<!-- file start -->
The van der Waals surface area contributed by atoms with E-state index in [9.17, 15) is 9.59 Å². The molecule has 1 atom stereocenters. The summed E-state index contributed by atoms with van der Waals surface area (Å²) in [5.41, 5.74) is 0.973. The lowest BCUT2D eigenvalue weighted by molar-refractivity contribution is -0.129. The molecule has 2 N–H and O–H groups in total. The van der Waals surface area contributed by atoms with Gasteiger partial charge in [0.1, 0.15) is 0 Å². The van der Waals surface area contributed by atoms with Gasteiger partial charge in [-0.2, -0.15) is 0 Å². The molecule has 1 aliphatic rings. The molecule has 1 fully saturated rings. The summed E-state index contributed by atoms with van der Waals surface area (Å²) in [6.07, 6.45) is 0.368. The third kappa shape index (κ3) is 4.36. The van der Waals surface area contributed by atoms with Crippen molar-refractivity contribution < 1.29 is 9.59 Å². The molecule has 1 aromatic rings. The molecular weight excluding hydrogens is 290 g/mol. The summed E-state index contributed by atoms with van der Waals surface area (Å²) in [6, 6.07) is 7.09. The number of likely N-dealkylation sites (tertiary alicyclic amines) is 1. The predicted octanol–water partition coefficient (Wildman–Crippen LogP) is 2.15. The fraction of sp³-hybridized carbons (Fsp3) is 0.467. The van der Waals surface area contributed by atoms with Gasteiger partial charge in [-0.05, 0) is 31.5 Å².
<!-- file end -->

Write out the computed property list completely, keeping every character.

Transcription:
The van der Waals surface area contributed by atoms with E-state index in [9.17, 15) is 9.59 Å². The molecule has 1 atom stereocenters. The summed E-state index contributed by atoms with van der Waals surface area (Å²) in [5.41, 5.74) is 0.973. The lowest BCUT2D eigenvalue weighted by molar-refractivity contribution is -0.129. The molecule has 2 N–H and O–H groups in total. The van der Waals surface area contributed by atoms with Gasteiger partial charge in [0.1, 0.15) is 0 Å². The van der Waals surface area contributed by atoms with Gasteiger partial charge in [-0.2, -0.15) is 0 Å². The molecule has 1 aliphatic rings. The molecule has 1 fully saturated rings. The summed E-state index contributed by atoms with van der Waals surface area (Å²) in [6.07, 6.45) is 0.368. The third kappa shape index (κ3) is 4.36. The van der Waals surface area contributed by atoms with Crippen molar-refractivity contribution < 1.29 is 9.59 Å². The molecule has 1 aromatic rings. The molecular weight excluding hydrogens is 290 g/mol. The summed E-state index contributed by atoms with van der Waals surface area (Å²) in [6, 6.07) is 7.09. The number of likely N-dealkylation sites (tertiary alicyclic amines) is 1. The predicted octanol–water partition coefficient (Wildman–Crippen LogP) is 2.15. The fraction of sp³-hybridized carbons (Fsp3) is 0.467. The van der Waals surface area contributed by atoms with Gasteiger partial charge in [-0.05, 0) is 31.5 Å².